How to Talk to Your Doctor About Menopause

Showing up prepared is key

Older woman talking with her doctor
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If you are reading the title "How to talk to your doctor about perimenopause or menopause" and saying to yourself, “Why do I need to see a doctor?” that is absolutely ok.

Menopause and perimenopause are not diseases or ailments; they do not necessarily require treatments or cures (even though media and some product developers have led us to believe otherwise). After all, we don't necessarily take our children to the doctor when puberty strikes, do we?

That said, checking in with your doctor, being proactive, and using regularly scheduled appointments as an opportunity to check-in regarding changes in your health are all good ideas.

And, there could be some symptoms that potentially interfere with your quality of life and you may wish to discuss options with your physician.

Approximately 20% of women experience no symptoms at all. 80% of women experience some physical, physiological and/or psychologicial/emotional changes—ranging from mild to extreme. I hope that you are amongst the 20% or the mild group. And, if not, then I also want you to know this:

  1. Symptoms related to mid-life hormonal shifts are real.
  2. You do not have to suck it up or suffer in silence.
  3. If one health care provider dismisses your symptoms or tells you “you’re not there yet,” you have other options.

Perimenopause symptoms can be frustrating because they are most often the ones we dismiss the most (we—being women).

Particularly in our mid-30s and through our 40s, we’re not really sure if we’re dealing with symptoms of perimenopause or symptoms of life (“I’m just stressed from work…the kids…the divorce, etc.”).

Frustration grows when you add in the common misconception that menopause (and therefore symptoms) do not start until you’re 50.

(The average age of menopause—the 12 month anniversary of your last period—is 51.2. Perimenopause can start anywhere from 5 to 15 years prior.)

So when should you consult your doctor or seek out a mid-life health expert?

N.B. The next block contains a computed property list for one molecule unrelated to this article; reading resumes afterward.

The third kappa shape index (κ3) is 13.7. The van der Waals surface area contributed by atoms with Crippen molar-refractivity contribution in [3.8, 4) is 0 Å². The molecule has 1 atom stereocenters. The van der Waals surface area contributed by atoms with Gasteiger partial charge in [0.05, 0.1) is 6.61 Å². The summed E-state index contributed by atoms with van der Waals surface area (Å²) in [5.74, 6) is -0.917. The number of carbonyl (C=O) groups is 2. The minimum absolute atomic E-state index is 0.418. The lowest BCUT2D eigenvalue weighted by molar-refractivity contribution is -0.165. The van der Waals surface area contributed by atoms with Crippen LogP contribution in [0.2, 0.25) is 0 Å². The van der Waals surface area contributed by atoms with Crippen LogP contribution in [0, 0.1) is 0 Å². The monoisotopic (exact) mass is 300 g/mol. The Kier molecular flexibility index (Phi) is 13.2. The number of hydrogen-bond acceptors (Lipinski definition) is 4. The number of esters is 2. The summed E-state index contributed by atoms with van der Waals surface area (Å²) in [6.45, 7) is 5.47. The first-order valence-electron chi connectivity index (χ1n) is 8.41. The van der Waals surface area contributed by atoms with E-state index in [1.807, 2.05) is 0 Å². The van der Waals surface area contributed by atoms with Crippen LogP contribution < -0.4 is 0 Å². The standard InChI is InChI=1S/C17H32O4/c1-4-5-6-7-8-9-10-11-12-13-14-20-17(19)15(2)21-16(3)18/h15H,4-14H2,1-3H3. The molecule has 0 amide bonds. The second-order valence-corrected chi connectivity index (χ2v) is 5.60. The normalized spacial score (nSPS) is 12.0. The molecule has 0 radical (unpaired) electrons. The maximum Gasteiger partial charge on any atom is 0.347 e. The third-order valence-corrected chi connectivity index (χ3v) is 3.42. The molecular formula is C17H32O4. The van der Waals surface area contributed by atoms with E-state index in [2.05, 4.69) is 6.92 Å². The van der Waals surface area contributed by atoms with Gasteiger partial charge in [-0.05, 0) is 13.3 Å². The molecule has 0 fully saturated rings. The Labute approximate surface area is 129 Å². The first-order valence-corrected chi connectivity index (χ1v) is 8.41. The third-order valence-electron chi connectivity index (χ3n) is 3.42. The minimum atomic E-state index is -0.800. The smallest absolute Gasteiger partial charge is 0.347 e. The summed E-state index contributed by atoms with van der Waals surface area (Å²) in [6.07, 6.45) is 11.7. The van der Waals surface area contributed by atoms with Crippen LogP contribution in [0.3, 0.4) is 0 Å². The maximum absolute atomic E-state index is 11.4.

Often women tend to put the first nuances or noticeable changes on the back burner. However, not investigating can mean overlooking a more serious health concern. Better to rule those out; better to be safe than sorry.

The Menopause Book by Pat Wingert & Barbara Kantrowitz offers the following as a guideline for when you should see a doctor concerning symptoms possibly related to fluctuating hormones, midlife and/or menopause and perimenopause:

  • Irregular cycles
  • Very heavy bleeding with clots, or periods that last for more than a week
  • Frequent spotting between periods
  • Bleeding with pain or fever
  • Blood in your urine
  • Abrupt cessation of periods
  • Symptoms that are interfering with your ability to function: hot flashes, night sweats, erratic bleeding
  • A missed period that could indicate pregnancy
  • Any bleeding that occurs after one year of no menstrual periods
  • Painful or swollen breasts
  • Vaginal dryness/pain during intercourse
  • Urinary problems/incontinence
  • More than one panic attack
  • A general sense of unhappiness or a persistent negative mood
  • Inability to experience pleasure or to enjoy the things you used to do
  • Constant worrying
  • Chronic anxiety
  • Obsessive thoughts or compulsive actions that you can’t control
  • Suicidal thoughts or paranoia
  • Extreme fatigue, wired-but-tired, sleep changes such as insomnia, inability to stay asleep or oversleeping
  • Significant weight changes
  • Memory lapses that make it difficult for you to function normally
  • Profound difficulty reading, writing or speaking
  • Anger or rage
  • Itchy or restless legs
  • Changes to skin and hair, or hair loss
  • Family history of thyroid problems

Whether you’ve made an appointment to specifically discuss perimenopause with your health care provider, or you’re going for a regular check up or annual exam, it is good to review a list of possible perimenopause symptoms and track them for a month or more prior to your appointment. Make a list of changes, such as those listed below, and use a scale of 1-10 to track the severity.

  • Amount of flow
  • Cramps
  • Sore breasts
  • Fluid retention
  • Hot flashes (or flushes)
  • Night sweats
  • Mucous secretion
  • Constipation
  • Headache
  • Sleep problems
  • Feeling frustrated
  • Feeling depressed
  • Feeling anxious
  • Changes in appetite
  • Breast size
  • Interest in sex
  • Energy
  • Feeling of self-worth
  • Outside stresses

Keep in mind that doctors are scientists and they love data. Showing up to your appointment with one or two months of tracked data to describe your symptoms will go a long way to help your doctor help you.

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